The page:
It was a packed final two days of the EMBO 2012 meeting in Nice. It’s hard to pick out any overarching themes – the sessions were often very diverse – but I’ve picked out a few of my favorites below…
On Monday morning, Enrico Coen (John Innes Centre, Norwich) gave a great talk to kick off the “Genes to shape” session. As Coen’s lab has shown in the case of leaf development, to grow into the correct shape, tissues must be polarized so that growth occurs in the right part of the tissue. Coen presented a largely theoretical discussion of how both animal and plant tissues can generate tissue-wide (i.e. planar) polarity. I thought it was a really clear, thought-provoking presentation. Coen’s main point is that the mechanisms of animal and plant tissue polarity need not be so different from each other – all that’s required is a slightly different way for plant cells to couple with each other through their intervening cell walls.
In the same session, Floris Bosveld (Institut Curie, Paris) presented his recent paper describing how planar polarity can control Drosophila morphogenesis by altering the mechanical properties of cells. Markus Affolter (University of Basel) discussed blood vessel development in zebrafish, showing some beautiful live, in vivo microscopy movies of endothelial cells contacting each other and forming new lumens. Denis Menshykau (ETH Zurich) presented some computational models of branching morphogenesis in the lung and kidney. And Brigid Hogan (Duke University, Durham) described her lab’s identification of stem cells involved in the reapir of lung epithelia.
Monday afternoon featured a session on the microtubule cytoskeleton. Centrioles are structures that organize microtubules in both centrosomes and cilia/flagella. But centrioles themselves are made of nine microtubule triplets. Mónica Bettencourt-Dias (Instituto Gulbenkian de Ciência, Oeiras) described the role of the centriolar protein CEP135 in both centriole assembly and in the subsequent assembly of motile flagella. Flies lacking CEP135 have slightly shorter centrioles than wild-type insects, but CEP135’s most significant role is in initiating assembly of the central microtubule pair in flagellar axonemes, a function that CEP135 seems to achieve by binding and stabilizing microtubules.
Later in the session, Catarina Vicente (University of Oxford) presented a new way to dissect the roles of various proteins in centriole and centrosome assembly. There are several proteins whose depletion simply results in the complete absence of centrosomes, which isn’t useful for understanding their specific functions in centrosome biogensis. Vicente has developed a novel system that nicely gets around this problem, and her results will definitely be of great interest to centrosome biologists. Elsewhere in the session, François Nédélec (EMBL, Heidelberg) described how the architecture of the fission yeast spindle is optimized to withstand the forces it experiences during mitosis. Iva Tolic-Norrelykke (MPI-CBG, Dresden) showed how dynein drives nuclear oscillations in meiotic fission yeast. And session chair Andrea Musacchio (MPI, Dortmund) discussed how various components of the spindle assembly checkpoint are recruited to kinetochores.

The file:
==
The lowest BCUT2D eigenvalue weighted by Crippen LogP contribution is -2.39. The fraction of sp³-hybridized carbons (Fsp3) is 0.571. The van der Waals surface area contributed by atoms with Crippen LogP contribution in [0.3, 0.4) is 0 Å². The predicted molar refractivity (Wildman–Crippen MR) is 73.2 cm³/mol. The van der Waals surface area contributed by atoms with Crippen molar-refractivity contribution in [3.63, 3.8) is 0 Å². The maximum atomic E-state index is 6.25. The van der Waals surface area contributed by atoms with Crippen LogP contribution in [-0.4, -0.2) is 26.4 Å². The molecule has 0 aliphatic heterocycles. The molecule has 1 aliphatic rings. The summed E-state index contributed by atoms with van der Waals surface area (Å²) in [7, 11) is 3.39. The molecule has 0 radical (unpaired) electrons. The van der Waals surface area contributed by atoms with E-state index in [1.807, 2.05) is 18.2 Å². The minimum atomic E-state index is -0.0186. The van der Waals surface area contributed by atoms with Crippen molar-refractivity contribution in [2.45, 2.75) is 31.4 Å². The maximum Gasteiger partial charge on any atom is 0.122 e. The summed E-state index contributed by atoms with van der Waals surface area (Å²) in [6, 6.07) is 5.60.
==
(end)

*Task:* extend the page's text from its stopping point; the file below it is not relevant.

On Tuesday morning, I switched cytoskeletons and attended the session on actin. Again, the session was very diverse, featuring talks from Dorit Hanein (Sanford Burnham Medical Research Institute, La Jolla), who is mapping the precise positions of proteins involved in forming cell-matrix adhesions, and from Tea Vallenius (University of Helsinki) and Giorgio Scita (IFOM, Milan), who discussed the roles of actin regulatory proteins in forming, respectively, stress fibers and filopodia. There were also two talks on how pathogens hijack the actin cytoskeleton of their host cells and use to infect neighboring cells. Keith Ireton(University of Otago, Dunedin) presented data building on his previous work showing how a Listeria monocytogenes protein called InlC promotes bacterial spread by manipulating the host’s actin cytoskeleton to perturb intracellular junctions. And Michael Way (Cancer Research UK, London) described how Vaccinia virus can induce a burst of actin polymerization at the cell surface to propel the virus into neighboring cells.
Unfortunately, I had to leave before the meeting’s closing sessions on Tuesday afternoon. But it was a fantastic few days in Nice - great science in a great location. Can’t wait till EMBO 2013 in Amsterdam!